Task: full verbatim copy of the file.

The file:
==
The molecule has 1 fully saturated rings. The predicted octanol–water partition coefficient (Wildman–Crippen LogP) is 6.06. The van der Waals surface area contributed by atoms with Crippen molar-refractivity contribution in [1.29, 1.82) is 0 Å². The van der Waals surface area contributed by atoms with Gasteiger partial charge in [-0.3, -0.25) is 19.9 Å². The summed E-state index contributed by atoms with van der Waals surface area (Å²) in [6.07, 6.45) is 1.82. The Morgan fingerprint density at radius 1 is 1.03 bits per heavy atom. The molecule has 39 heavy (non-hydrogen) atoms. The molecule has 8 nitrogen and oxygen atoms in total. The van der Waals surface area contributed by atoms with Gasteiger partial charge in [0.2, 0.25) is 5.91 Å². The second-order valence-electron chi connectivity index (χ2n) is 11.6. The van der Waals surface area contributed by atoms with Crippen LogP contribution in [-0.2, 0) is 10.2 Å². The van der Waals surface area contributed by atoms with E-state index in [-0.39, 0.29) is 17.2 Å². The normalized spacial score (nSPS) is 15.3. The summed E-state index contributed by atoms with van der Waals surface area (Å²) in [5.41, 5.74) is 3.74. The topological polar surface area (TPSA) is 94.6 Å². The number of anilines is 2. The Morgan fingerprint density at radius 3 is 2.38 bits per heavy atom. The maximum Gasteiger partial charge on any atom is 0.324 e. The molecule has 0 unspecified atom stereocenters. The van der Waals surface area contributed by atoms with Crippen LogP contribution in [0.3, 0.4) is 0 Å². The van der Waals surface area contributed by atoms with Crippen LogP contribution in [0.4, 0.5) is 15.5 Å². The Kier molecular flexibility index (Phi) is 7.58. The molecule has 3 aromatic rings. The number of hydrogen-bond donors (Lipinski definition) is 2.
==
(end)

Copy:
The molecule has 1 fully saturated rings. The predicted octanol–water partition coefficient (Wildman–Crippen LogP) is 6.06. The van der Waals surface area contributed by atoms with Crippen molar-refractivity contribution in [1.29, 1.82) is 0 Å². The van der Waals surface area contributed by atoms with Gasteiger partial charge in [-0.3, -0.25) is 19.9 Å². The summed E-state index contributed by atoms with van der Waals surface area (Å²) in [6.07, 6.45) is 1.82. The Morgan fingerprint density at radius 1 is 1.03 bits per heavy atom. The molecule has 39 heavy (non-hydrogen) atoms. The molecule has 8 nitrogen and oxygen atoms in total. The van der Waals surface area contributed by atoms with Gasteiger partial charge in [0.2, 0.25) is 5.91 Å². The second-order valence-electron chi connectivity index (χ2n) is 11.6. The van der Waals surface area contributed by atoms with Crippen LogP contribution in [-0.2, 0) is 10.2 Å². The van der Waals surface area contributed by atoms with E-state index in [-0.39, 0.29) is 17.2 Å². The normalized spacial score (nSPS) is 15.3. The summed E-state index contributed by atoms with van der Waals surface area (Å²) in [5.41, 5.74) is 3.74. The topological polar surface area (TPSA) is 94.6 Å². The number of anilines is 2. The Morgan fingerprint density at radius 3 is 2.38 bits per heavy atom. The maximum Gasteiger partial charge on any atom is 0.324 e. The molecule has 0 unspecified atom stereocenters. The van der Waals surface area contributed by atoms with Crippen LogP contribution in [0.3, 0.4) is 0 Å². The van der Waals surface area contributed by atoms with Crippen LogP contribution in [0.4, 0.5) is 15.5 Å². The Kier molecular flexibility index (Phi) is 7.58. The molecule has 3 aromatic rings. The number of hydrogen-bond donors (Lipinski definition) is 2.